Skip to main content

Q: I found a canning recipe for an acidified spaghetti sauce on Pinterest. Can I verify it’s safety by testing the pH?

A: Using research-tested recipes for home canning is critical for food safety. The pH is just one part of the equation when canning recipes are developed in research test kitchens. Safe home canning recipes are developed by researchers who repeat the entire recipe preparation and canning process many times to get accurate data. Researchers put microorganisms into the jars to make sure the processing time is sufficient to destroy them. To prevent botulism when home canning, only use and share tested standardized recipes and resources. Also, remember processing times and methods are product specific and not interchangeable from one product to another.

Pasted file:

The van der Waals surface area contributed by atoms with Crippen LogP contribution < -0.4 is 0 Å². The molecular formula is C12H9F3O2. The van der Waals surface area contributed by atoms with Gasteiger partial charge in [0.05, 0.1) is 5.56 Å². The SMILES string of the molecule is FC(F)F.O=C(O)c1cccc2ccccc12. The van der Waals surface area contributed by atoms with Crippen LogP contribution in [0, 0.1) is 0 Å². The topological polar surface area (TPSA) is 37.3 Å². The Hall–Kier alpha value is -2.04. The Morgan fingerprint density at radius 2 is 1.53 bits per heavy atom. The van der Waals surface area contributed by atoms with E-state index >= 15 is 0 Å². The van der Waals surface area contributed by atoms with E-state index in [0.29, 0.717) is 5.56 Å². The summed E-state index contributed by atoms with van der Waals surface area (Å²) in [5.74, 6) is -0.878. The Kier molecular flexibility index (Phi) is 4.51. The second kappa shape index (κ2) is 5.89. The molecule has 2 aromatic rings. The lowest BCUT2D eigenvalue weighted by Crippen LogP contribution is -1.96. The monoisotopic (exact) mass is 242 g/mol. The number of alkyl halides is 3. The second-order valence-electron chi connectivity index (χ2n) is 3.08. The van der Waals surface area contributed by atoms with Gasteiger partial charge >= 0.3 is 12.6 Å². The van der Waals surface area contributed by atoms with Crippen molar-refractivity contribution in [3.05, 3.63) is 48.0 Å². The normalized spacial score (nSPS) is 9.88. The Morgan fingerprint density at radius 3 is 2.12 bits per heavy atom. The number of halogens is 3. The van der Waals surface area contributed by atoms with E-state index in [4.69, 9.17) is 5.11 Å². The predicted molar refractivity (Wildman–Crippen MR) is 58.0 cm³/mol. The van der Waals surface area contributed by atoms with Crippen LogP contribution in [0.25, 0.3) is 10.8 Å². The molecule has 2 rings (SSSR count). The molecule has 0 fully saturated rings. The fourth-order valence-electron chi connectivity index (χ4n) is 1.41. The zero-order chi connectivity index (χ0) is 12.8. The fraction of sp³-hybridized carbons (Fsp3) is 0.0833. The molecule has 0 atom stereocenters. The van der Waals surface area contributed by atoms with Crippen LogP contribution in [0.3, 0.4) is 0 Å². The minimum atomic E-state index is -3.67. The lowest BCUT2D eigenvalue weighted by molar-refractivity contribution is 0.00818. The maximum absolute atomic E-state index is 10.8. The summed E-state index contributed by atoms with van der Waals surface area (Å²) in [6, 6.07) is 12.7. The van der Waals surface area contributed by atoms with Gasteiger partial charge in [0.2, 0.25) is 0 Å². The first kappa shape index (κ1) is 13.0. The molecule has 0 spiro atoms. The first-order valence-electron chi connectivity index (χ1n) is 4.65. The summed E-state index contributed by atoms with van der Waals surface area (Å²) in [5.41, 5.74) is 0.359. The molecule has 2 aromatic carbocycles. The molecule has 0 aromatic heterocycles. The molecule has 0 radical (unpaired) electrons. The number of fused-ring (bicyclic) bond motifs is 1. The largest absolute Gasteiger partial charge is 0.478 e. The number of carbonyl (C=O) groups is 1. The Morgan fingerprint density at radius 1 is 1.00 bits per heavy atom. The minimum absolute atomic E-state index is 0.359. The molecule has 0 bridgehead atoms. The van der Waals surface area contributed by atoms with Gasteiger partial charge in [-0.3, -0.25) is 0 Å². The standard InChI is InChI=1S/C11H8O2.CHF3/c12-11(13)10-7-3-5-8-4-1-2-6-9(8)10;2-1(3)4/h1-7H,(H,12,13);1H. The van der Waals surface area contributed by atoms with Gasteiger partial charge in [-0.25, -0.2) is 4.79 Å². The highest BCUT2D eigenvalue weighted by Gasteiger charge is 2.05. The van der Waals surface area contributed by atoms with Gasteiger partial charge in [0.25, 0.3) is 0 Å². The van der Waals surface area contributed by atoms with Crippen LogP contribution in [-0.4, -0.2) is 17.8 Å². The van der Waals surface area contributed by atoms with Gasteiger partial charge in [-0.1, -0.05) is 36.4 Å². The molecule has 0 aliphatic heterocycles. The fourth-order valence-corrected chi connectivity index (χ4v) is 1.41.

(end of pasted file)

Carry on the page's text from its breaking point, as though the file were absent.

Trusted sources include University Extension websites and publications, the USDA Complete Guide to Home Canning and The National Center for Home Food Preservation website. The So Easy to Preserve book from the University of Georgia is amazing. 
Be sure to look at the date of the resources and choose sources printed from 1994 and beyond. Earlier editions do not have current methods and processes. Using recipes from canning publications or cookbooks dated before 1994 will be under processed. Old family recipes may be outdated and not based on research or the latest science. There are lots of other websites, blogs, videos on the Internet. Make sure they reference research tested recipes or don’t use them. Use credible resources and eliminate food safety worries.

Print Friendly and PDF